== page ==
Several months ago, in the immediate aftermath of the UK general election, the word was that while David Cameron’s closest aides in Number 10 wanted a quick referendum on British membership of the EU, the dominant Chancellor took a longer view. George Osborne thought, it was whispered, that in going long there would be the chance of the talks producing a substantial deal rather than a cosmetic stitch-up.
Those who want a quick vote think it will exploit the Tory honeymoon. Labour is in an almighty mess and the economy under Osborne is still strong, although so much coverage of British domestic politics at the moment seems to be based on the quixotic idea that the economy will continue to charge ahead indefinitely. The Labour conversation about the leadership in 2006 and early 2007 took place with much the same view fixed as the consensus, what with boom and bust having been ended. Then look what happened shortly after that. Indeed, the first signs of the impending explosion were already there in 2006 when US housing prices peaked and in February 2007 when easy credit started to get crunched. Still, Gordon Brown sailed to the leadership that summer with the economy seemingly his strongest card.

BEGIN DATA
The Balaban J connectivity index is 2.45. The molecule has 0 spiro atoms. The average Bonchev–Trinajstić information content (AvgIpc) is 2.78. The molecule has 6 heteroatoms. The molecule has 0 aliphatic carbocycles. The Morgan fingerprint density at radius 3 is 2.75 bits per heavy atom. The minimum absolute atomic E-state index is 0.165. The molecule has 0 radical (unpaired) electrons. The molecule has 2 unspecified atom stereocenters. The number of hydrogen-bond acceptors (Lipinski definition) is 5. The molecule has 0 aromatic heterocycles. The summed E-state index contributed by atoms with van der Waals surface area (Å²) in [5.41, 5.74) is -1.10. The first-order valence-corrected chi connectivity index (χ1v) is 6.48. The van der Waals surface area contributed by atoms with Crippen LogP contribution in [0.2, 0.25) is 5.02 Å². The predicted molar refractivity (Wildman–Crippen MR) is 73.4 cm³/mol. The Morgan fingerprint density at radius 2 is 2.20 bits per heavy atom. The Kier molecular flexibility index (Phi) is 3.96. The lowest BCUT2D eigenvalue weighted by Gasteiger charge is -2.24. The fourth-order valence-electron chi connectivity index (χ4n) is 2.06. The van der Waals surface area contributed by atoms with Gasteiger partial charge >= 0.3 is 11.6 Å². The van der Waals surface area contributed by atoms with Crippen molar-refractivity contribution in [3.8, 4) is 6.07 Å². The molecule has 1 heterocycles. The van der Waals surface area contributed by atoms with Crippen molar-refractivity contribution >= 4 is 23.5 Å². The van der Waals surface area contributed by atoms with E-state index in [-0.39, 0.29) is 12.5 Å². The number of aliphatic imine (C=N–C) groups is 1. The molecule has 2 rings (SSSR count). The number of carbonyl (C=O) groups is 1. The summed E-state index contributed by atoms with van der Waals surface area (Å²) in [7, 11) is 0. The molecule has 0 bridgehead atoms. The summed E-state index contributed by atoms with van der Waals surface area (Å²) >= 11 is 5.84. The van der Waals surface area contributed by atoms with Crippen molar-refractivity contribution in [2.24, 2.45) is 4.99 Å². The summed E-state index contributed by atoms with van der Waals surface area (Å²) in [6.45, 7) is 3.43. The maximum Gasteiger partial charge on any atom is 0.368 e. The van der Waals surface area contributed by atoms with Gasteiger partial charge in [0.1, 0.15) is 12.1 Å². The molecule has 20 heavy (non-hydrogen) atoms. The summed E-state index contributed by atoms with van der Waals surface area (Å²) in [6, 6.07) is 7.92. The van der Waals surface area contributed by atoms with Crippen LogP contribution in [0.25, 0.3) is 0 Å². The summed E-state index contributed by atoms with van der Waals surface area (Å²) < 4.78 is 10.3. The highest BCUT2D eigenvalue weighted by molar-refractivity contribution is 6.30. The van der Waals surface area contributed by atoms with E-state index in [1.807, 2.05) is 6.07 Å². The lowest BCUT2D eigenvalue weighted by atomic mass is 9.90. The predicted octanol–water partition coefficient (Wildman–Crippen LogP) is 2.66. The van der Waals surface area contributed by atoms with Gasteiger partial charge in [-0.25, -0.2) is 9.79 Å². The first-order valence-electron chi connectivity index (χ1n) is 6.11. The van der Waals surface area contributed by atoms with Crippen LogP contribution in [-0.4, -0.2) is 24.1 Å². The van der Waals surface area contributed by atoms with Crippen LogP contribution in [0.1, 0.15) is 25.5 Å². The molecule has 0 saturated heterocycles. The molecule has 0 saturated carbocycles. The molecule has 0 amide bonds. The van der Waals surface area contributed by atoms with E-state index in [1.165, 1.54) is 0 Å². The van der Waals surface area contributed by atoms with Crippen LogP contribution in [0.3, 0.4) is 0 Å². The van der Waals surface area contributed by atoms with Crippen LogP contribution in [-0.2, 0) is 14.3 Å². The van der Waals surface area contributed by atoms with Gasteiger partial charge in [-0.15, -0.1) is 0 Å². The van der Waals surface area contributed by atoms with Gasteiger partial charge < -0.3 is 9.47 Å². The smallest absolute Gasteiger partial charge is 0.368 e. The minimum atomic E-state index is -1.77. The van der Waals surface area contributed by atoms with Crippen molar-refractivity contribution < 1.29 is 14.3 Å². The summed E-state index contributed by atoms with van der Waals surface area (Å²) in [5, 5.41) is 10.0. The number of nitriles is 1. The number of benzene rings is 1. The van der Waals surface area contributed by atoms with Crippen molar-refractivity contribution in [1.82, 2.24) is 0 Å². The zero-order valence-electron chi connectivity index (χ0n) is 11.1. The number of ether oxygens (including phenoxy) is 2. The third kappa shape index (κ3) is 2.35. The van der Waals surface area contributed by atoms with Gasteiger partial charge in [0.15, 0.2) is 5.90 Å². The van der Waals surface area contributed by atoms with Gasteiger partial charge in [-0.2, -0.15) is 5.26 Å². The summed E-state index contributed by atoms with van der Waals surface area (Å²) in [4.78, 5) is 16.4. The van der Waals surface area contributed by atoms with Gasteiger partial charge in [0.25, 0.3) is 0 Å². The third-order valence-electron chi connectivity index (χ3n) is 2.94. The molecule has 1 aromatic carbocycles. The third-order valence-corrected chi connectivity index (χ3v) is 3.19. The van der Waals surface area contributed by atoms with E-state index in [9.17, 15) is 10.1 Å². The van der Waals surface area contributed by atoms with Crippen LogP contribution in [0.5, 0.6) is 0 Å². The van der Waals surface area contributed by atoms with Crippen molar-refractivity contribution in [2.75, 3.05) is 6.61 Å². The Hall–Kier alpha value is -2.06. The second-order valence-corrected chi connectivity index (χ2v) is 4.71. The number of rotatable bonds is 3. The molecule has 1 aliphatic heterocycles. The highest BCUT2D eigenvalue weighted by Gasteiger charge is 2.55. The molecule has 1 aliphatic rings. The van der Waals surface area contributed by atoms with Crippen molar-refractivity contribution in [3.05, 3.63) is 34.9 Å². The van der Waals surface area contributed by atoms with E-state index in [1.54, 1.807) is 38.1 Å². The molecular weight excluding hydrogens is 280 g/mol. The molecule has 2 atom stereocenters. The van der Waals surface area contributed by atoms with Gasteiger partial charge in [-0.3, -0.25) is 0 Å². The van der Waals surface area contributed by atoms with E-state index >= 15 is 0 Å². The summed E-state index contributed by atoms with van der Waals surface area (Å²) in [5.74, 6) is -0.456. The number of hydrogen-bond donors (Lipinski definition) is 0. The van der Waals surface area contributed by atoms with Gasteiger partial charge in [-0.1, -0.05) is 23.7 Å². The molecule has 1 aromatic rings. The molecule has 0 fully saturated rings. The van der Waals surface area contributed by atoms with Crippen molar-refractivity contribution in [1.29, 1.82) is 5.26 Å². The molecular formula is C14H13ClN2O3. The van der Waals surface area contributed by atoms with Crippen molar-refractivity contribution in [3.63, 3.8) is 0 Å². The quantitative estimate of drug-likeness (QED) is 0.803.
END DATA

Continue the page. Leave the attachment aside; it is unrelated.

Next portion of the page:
Anyway, I digress. Suddenly, according to reports in The Times and the Financial Times, Osborne is up for a quick deal with the EU by December (it’ll all be over by Christmas) leading to a referendum in the first half of 2016. The Treasury is emphasising in response that the law will state that a referendum has to happen by 2017, but an early deal and referendum was always a possibility.
The Chancellor, as Cameron’s chief EU negotiator is in Paris today and preparing to tour European capitals. After the Greek shambles, still on-going on the basis of a joke of a deal, the EU Establishment does not need a British exit and there may be flexibility on the terms offered.